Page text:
Lectionary Reading Introduction

This site provides something different: many sites and books provide a brief summary of the reading - so that people read out or have in their pew sheet an outline of what they are about to hear. They are told beforehand what to expect. Does this not limit what they hear the Spirit address them? This site provides something different - often one cannot appreciate what is being read because there is no context provided. This site provides the context, the frame of the reading about to be heard. It could be used as an introduction, printed on a pew sheet (acknowledged, of course), or adapted in other ways.

Judges 4:1-7

Judges continues the Deuteronomistic History Deuteronomy through 2 Kings, from the death of Joshua to just prior to the birth of Samuel. This passage is the start of Deborah outshining Barak.

Zephaniah 1:7, 12-18

Zephaniah calls for renewal early in the reign of Josiah (640-609 BCE). He develops the tradition of the "day of the Lord" which, in the Middle Ages, becomes the hymn Dies Irae.

1 Thessalonians 5:1-11

Two decades after Jesus' death and resurrection Paul still clearly indicates his conviction Jesus will return soon (eg. 4:17). Paul is addressing the understandably growing complacency, even skepticism, with Jeus' return delayed.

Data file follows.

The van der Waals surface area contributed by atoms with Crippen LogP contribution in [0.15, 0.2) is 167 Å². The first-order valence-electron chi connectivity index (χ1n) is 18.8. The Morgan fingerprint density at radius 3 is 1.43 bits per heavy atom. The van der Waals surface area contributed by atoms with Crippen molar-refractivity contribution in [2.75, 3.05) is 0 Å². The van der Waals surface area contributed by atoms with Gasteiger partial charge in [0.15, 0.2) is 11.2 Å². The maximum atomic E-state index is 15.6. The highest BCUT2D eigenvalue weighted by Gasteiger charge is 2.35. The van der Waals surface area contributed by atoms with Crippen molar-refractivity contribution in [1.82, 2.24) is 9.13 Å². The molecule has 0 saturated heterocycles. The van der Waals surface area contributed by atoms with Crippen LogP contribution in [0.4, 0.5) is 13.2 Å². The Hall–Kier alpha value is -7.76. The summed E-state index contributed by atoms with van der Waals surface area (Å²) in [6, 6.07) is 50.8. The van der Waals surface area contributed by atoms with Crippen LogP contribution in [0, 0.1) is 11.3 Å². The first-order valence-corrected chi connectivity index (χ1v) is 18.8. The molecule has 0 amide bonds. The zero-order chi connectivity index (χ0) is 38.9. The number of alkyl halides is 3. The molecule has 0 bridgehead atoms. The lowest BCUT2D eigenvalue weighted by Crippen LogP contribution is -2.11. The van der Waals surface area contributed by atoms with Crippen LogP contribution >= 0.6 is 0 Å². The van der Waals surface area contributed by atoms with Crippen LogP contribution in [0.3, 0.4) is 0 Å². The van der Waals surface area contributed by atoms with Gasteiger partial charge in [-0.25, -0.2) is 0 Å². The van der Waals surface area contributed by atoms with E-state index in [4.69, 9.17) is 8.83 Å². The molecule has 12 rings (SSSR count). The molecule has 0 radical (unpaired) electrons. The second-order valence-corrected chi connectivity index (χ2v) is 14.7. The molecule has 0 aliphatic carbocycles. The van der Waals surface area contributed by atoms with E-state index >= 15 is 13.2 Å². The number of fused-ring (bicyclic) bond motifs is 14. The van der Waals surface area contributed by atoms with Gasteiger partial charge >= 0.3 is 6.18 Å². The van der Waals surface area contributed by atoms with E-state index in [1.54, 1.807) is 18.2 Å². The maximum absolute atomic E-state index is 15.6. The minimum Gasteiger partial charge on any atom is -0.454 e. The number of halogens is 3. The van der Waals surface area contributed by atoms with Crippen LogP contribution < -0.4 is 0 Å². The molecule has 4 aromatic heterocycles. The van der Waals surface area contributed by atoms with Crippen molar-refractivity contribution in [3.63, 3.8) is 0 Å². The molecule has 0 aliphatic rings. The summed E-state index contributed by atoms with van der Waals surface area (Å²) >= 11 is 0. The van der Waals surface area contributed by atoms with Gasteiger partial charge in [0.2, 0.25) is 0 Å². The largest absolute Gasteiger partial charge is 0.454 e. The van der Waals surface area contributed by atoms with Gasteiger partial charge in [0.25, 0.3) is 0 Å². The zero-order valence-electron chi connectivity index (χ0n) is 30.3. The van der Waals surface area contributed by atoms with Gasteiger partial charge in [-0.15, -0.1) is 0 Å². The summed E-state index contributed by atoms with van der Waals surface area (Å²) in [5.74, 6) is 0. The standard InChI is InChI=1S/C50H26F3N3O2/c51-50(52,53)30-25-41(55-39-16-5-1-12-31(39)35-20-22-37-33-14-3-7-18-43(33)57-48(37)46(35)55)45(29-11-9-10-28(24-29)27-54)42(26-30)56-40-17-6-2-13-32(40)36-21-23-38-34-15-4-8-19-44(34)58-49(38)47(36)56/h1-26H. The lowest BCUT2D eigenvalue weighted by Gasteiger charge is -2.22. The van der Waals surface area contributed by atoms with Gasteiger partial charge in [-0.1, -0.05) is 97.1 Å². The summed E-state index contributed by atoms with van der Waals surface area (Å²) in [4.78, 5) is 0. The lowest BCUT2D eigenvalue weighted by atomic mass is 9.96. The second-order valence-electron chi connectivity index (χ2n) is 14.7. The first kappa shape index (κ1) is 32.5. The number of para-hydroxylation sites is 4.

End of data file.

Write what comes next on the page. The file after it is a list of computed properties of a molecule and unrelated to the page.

Matthew 25:14-30

This is not an easy parable, much abused by stewardship campaigns, the health and wealth gospel, and the abuse of the homophonic "talents". In Jesus' culture there was no concept of more goods and services coming in to existence. There was a limited pie to share, and peasants experienced the rich getting richer only by the poor getting poorer. Hence, from a peasant's viewpoint, the third slave did the honourable thing. But in doing so he did not act as a slave should have. A slave ought to do the dirty work of increasing the rich man's wealth. There is no mention of the reign of God in this parable. The concept of banking and receiving interest is, of course, forbidden in the Old Testament.

Bruce Malina and Richard L. Rohrbaugh highlight the issue as seen by Eusebius, the first historian of the Church, who cites a version of the parable found in the Gospel of the Nazoreans.

"…since the Gospel (written) in Hebrew characters which has come into our hands enters the threat not against the man who had hid (the talent), but against him who had lived dissolutely— For he (the master) had three servants:

A one who squandered his master’s substance with harlots and flute girls,
B one who multiplied the gain,
C one who hid the talent;
and accordingly,
C´ one was accepted (with joy),
B´ another merely rebuked,
A´ and another cast into prison

I wonder whether in Matthew the threat which is uttered after the word against the man who did nothing may refer not to him, but by epanalepsis ] to the first who had feasted and drunk with the drunken. (Eusebius, Theophania on Matt. 25:14f., cited from Hennecke-Schneemelcher-Wilson, New Testament Apocrypha 1:149)." Bruce Malina and Richard L. Rohrbaugh, Social Science Commentary on the Synoptic Gospels. Minneapolis: Fortress Press, 1992, p. 150

Today's readings online
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